Cuts in the higher education system will affect capacity building initiatives, which are schools’ attempts at growth and expansion in strategic economic sectors and were initially proposed to entail multi-year, multi-million dollar investments from the state. In statements to The Nevada Independent, both schools raised concerns that eliminating the funding could affect their recently achieved Carnegie Tier 1 research university status.

UNLV’s Health for Nevada initiative called for developing the health care workforce and envisioned hiring 165 new professors in the field to address a shortage of doctors and other professionals. University representatives said they understood lawmakers faced tough decisions to balance the budget, but said the rollback would adversely affect the program.

“UNLV’s Health for Nevada Initiative is critical to addressing the health-care-related research needs of Nevadans,” the university said in a statement. “This decision will both delay the build out of the program and end some components … We will continue to work with state leadership to advance funding priorities that benefit all Nevadans."

UNR is executing an advanced manufacturing initiative to help grow that sector in Northern Nevada. The initiative called for recruiting 40 new faculty members with expertise in science and engineering.

While he said the cuts could hurt UNR’s status, UNR President Marc Johnson said “we are well aware of the demands that our elected leaders are facing as they continue to craft a comprehensive budget for the entire state, and we appreciate the overall funding they are providing our institution.”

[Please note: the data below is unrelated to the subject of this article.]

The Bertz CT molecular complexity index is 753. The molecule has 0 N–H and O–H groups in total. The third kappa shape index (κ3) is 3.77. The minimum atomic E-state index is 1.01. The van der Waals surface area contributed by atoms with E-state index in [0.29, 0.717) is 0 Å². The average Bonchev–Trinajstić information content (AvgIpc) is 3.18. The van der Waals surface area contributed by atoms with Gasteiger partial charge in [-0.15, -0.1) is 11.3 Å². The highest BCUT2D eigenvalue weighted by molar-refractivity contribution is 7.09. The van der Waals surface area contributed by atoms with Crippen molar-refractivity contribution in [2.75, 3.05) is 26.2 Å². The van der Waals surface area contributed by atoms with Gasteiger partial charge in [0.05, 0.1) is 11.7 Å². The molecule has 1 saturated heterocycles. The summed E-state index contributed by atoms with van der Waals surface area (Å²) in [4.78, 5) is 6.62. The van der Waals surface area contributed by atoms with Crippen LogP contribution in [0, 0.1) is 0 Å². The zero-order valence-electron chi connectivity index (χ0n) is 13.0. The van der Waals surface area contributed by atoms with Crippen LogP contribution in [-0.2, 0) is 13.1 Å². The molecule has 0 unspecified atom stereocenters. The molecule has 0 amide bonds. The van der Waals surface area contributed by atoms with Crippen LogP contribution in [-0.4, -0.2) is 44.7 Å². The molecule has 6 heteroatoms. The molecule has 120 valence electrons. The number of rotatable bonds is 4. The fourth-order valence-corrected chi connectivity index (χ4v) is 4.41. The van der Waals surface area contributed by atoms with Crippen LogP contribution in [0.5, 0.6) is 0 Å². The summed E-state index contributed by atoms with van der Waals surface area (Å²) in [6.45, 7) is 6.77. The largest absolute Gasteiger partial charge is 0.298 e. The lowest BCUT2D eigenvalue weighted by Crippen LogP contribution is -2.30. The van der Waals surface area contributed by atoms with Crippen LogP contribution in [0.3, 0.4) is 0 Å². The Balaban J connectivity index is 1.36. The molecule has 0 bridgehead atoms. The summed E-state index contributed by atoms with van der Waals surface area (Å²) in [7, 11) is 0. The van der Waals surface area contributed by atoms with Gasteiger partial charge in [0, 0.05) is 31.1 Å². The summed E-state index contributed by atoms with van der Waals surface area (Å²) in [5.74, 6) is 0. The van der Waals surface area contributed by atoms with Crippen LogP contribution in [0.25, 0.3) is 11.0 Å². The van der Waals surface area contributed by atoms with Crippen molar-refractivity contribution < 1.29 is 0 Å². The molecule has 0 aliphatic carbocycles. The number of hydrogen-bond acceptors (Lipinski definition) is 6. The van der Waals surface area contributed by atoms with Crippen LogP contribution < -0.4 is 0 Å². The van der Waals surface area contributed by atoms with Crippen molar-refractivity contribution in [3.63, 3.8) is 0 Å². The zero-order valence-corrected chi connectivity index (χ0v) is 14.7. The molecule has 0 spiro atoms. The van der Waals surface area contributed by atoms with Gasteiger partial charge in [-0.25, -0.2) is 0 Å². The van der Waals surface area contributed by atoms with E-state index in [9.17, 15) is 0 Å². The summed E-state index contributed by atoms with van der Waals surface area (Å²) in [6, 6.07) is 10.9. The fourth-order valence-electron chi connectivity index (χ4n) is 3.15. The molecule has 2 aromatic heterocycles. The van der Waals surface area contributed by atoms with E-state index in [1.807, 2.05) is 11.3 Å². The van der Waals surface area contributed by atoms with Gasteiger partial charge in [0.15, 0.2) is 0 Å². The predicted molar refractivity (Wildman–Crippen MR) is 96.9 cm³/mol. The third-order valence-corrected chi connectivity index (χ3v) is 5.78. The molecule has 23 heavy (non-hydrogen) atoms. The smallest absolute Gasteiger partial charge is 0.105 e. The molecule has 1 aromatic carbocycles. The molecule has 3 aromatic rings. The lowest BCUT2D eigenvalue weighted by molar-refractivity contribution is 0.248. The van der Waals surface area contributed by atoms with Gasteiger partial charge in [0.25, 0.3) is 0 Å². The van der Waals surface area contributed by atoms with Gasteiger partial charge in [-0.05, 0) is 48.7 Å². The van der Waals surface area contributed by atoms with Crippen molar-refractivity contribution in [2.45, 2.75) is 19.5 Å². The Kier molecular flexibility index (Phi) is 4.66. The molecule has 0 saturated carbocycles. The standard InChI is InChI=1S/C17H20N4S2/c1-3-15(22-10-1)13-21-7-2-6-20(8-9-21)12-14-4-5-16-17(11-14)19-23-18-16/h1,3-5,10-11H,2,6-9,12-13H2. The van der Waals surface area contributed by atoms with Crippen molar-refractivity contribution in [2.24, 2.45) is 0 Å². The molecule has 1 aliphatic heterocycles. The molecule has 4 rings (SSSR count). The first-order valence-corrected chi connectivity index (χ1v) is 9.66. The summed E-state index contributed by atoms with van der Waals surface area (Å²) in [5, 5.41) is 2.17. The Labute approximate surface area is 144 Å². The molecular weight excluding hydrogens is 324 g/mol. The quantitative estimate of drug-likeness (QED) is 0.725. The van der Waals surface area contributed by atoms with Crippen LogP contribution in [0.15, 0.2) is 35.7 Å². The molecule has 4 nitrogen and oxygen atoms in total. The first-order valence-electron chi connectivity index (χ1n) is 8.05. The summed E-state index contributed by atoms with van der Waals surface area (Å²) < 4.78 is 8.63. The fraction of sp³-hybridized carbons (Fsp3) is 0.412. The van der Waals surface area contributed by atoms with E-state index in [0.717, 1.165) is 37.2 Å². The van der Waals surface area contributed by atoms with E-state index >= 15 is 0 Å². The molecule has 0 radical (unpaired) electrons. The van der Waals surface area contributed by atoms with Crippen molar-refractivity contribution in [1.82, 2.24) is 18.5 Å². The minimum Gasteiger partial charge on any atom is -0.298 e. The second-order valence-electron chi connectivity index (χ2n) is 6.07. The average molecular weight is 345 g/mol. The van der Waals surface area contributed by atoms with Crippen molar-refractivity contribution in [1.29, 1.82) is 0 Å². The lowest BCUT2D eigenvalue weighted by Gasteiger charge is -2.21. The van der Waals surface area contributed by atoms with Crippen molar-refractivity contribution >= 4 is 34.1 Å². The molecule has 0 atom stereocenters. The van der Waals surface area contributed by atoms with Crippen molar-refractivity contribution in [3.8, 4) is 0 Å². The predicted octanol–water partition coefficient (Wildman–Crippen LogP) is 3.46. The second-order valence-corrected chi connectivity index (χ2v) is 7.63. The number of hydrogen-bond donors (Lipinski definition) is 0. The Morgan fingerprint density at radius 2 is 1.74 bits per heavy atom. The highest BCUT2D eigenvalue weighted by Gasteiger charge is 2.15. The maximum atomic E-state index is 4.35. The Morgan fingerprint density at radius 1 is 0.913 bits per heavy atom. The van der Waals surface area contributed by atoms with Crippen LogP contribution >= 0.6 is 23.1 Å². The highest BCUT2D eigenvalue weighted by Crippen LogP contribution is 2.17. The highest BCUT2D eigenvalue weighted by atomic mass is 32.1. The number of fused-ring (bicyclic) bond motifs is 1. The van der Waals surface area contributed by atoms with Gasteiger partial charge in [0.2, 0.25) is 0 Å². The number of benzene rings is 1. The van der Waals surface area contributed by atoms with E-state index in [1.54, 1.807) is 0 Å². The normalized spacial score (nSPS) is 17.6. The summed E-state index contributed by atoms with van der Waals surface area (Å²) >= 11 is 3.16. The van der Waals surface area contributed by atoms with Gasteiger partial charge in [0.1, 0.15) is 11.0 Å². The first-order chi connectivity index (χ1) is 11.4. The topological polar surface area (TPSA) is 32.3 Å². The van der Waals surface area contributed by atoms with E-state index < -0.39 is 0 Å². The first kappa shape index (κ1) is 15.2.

Lawmakers did approve funding for capacity building initiatives at the other institutions, such as a request from Truckee Meadows Community College for funds to add more courses in English, math and science. Assembly Ways and Means Chairwoman Maggie Carlton said she didn’t want to gut funding for the community colleges and Nevada State College because “I look at those institutions as our gateway into higher education.”

Public commenters at a Thursday joint Senate-Assembly budget committee thanked lawmakers for their action on the marijuana money, which will “supplement” existing per-pupil funding rather than “supplanting,” or simply reducing the state’s obligation to fund K-12 education using the general fund.

But they pointed criticism at lawmakers for a longstanding budget maneuver involving hotel tax revenues collected through IP1, a petition submitted by voters to lawmakers and approved in 2009 under the auspices of raising money for schools. Since 2011, the revenues collected through IP1 have been sent to education, but the state has reduced its general fund contributions to education by an equivalent amount, meaning schools get no net benefit from IP1.

Representatives from education advocacy groups Educate Nevada Now and HOPE for Nevada sharply criticized lawmakers’ decision to continue this “supplanting” maneuver for the coming biennium, as recommended by the governor, which is expected to amount to nearly $400 million in the next two years.

“Whether you’ve created this or inherited this, you all had a choice to fix this today for our students, and I’m sorry that you made that choice that you did today,” said Caryne Shea of HOPE for Nevada.

Riley Snyder contributed to this report.